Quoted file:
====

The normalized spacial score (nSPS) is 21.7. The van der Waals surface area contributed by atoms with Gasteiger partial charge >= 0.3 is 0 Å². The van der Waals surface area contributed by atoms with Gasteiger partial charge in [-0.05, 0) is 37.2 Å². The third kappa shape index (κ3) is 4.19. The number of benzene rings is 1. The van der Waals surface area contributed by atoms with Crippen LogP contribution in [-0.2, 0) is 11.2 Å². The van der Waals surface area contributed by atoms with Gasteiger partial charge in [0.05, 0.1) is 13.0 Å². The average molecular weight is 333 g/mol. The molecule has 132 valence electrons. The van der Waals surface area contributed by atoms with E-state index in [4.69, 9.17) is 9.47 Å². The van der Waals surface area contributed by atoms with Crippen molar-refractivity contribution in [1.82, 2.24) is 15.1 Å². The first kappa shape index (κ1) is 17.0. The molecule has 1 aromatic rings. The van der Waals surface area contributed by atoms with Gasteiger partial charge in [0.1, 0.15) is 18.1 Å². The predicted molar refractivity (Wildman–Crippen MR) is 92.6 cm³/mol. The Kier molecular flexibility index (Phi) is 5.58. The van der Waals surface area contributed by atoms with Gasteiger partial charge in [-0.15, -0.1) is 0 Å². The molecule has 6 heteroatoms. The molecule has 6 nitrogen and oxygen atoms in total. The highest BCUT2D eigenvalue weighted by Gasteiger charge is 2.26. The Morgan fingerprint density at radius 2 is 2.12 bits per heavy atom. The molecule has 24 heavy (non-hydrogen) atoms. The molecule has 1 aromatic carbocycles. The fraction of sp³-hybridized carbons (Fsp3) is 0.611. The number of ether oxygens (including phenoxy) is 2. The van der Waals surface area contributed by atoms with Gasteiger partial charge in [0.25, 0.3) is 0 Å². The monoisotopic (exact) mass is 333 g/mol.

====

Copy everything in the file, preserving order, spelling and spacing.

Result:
The normalized spacial score (nSPS) is 21.7. The van der Waals surface area contributed by atoms with Gasteiger partial charge >= 0.3 is 0 Å². The van der Waals surface area contributed by atoms with Gasteiger partial charge in [-0.05, 0) is 37.2 Å². The third kappa shape index (κ3) is 4.19. The number of benzene rings is 1. The van der Waals surface area contributed by atoms with Crippen LogP contribution in [-0.2, 0) is 11.2 Å². The van der Waals surface area contributed by atoms with Gasteiger partial charge in [0.05, 0.1) is 13.0 Å². The average molecular weight is 333 g/mol. The molecule has 132 valence electrons. The van der Waals surface area contributed by atoms with E-state index in [4.69, 9.17) is 9.47 Å². The van der Waals surface area contributed by atoms with Crippen molar-refractivity contribution in [1.82, 2.24) is 15.1 Å². The first kappa shape index (κ1) is 17.0. The molecule has 1 aromatic rings. The van der Waals surface area contributed by atoms with Gasteiger partial charge in [0.1, 0.15) is 18.1 Å². The predicted molar refractivity (Wildman–Crippen MR) is 92.6 cm³/mol. The Kier molecular flexibility index (Phi) is 5.58. The van der Waals surface area contributed by atoms with Gasteiger partial charge in [-0.15, -0.1) is 0 Å². The molecule has 6 heteroatoms. The molecule has 6 nitrogen and oxygen atoms in total. The highest BCUT2D eigenvalue weighted by Gasteiger charge is 2.26. The Morgan fingerprint density at radius 2 is 2.12 bits per heavy atom. The molecule has 24 heavy (non-hydrogen) atoms. The molecule has 1 aromatic carbocycles. The fraction of sp³-hybridized carbons (Fsp3) is 0.611. The number of ether oxygens (including phenoxy) is 2. The van der Waals surface area contributed by atoms with Gasteiger partial charge in [0.25, 0.3) is 0 Å². The monoisotopic (exact) mass is 333 g/mol.